I have known about this amazing array of quilts for many years but this was my first time where my work schedule and my other life schedule said "Go!".
It's not very far from my house and I know many of the quilters.
This is their 44th year holding the workshop.
|Her machine is a Brother.|
I liked this strip quilt set on a dark gray solid.
Little kitties playing. Embroidered baby quilt.
The big room in their fellowship hall. Giant quilt frame. Anyone can join in.
The walls were lined in quilts.
Liked the seeming simplicity of this pastel quilt.
It probably is easy to make, or not.
A couple of flower wall hangings.
Someone made the stuffed toy.
I liked the quilt behind it and really liked the photographer in my shot.
I love these giant sunbonnet sue variation quilts. This one with fabric and embroidery. Each one holding a posie. This quilt is hand-quilted.
This is not some giant quilt show that charges admission. The ladies accept donations to fund their charity of choice but all items can be touched, photographed, lusted after.
Look at these tiny sweet sewing machines.
This appliqued quilt is to the left of the sewing machine montage.
Teeny, Tiny one-inch squares. Set on point.
Gorgeous mini quilt - although it is baby quilt sized.
Vintage Amish Baby quilt. Sorry - the sign tag had too much light to show up.
And then we get to the Friendship quilts. A couple of these were from the 1970's. I thought most were done in the 40's & 50's.
This pink sashed one above is very typical. Everyone was given a white block to embroider/sew/autograph and then it was sashed in pink with white squares between. Squares and rectangles.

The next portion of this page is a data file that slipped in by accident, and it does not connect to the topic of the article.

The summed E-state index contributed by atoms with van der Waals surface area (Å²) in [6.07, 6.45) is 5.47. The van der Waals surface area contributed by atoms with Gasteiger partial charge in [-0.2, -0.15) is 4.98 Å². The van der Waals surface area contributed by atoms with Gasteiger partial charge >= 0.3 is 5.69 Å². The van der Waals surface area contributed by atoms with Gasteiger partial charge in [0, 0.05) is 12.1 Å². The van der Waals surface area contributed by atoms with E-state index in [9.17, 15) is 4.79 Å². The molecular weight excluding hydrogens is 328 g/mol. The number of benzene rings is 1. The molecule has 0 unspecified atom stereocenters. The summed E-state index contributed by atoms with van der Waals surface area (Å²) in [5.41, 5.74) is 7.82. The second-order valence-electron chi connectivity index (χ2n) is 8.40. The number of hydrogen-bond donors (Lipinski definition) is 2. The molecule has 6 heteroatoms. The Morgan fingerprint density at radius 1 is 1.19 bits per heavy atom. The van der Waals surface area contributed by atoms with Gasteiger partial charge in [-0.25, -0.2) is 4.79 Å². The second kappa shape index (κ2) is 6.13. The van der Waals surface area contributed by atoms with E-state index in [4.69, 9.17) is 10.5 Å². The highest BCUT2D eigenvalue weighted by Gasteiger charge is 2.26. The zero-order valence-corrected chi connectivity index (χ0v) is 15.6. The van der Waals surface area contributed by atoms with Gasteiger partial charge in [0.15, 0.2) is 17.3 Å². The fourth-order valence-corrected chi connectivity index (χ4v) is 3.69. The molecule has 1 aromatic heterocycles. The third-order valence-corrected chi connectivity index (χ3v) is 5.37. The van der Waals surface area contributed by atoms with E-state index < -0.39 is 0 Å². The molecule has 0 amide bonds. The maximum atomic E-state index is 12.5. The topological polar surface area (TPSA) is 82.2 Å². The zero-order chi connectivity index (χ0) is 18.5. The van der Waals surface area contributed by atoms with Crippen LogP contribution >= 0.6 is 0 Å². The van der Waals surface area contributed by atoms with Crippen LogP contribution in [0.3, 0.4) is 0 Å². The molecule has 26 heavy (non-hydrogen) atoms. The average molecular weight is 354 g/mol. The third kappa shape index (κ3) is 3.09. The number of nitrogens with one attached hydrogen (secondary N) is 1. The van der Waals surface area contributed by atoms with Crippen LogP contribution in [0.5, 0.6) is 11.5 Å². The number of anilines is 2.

The one I found at an estate sale (for a buck) was more elaborate with the hexagons.
It was in very poor shape and I salvaged what I could and upcycled the good parts into pincushions.
Made in the 40's, this Grandmother's Flower Garden incorporates typical 40's pinks and greens.
Oh - I did find one airplane quilt made with these Michael Miller fabrics ( I have these same fabric panels stashed away!)
Nothing to compare with my Lucky Lindy airplane quilt:
I still have not decided what to do with this. The wadding is all lumpy in the seams. There are only a couple of places where the fabrics have worn through, however, it is in poor/acceptable condition because of the wadding.
I had thought of hanging it at the head of my bed. I need to find a rod and brackets and then fashion a hanging pocket on the back.
***If you click on the photos, you can see the tag details of who made the quilt, what year, what pattern.
Donations are accepted via Zion Mennonite Church and fund various charitable groups.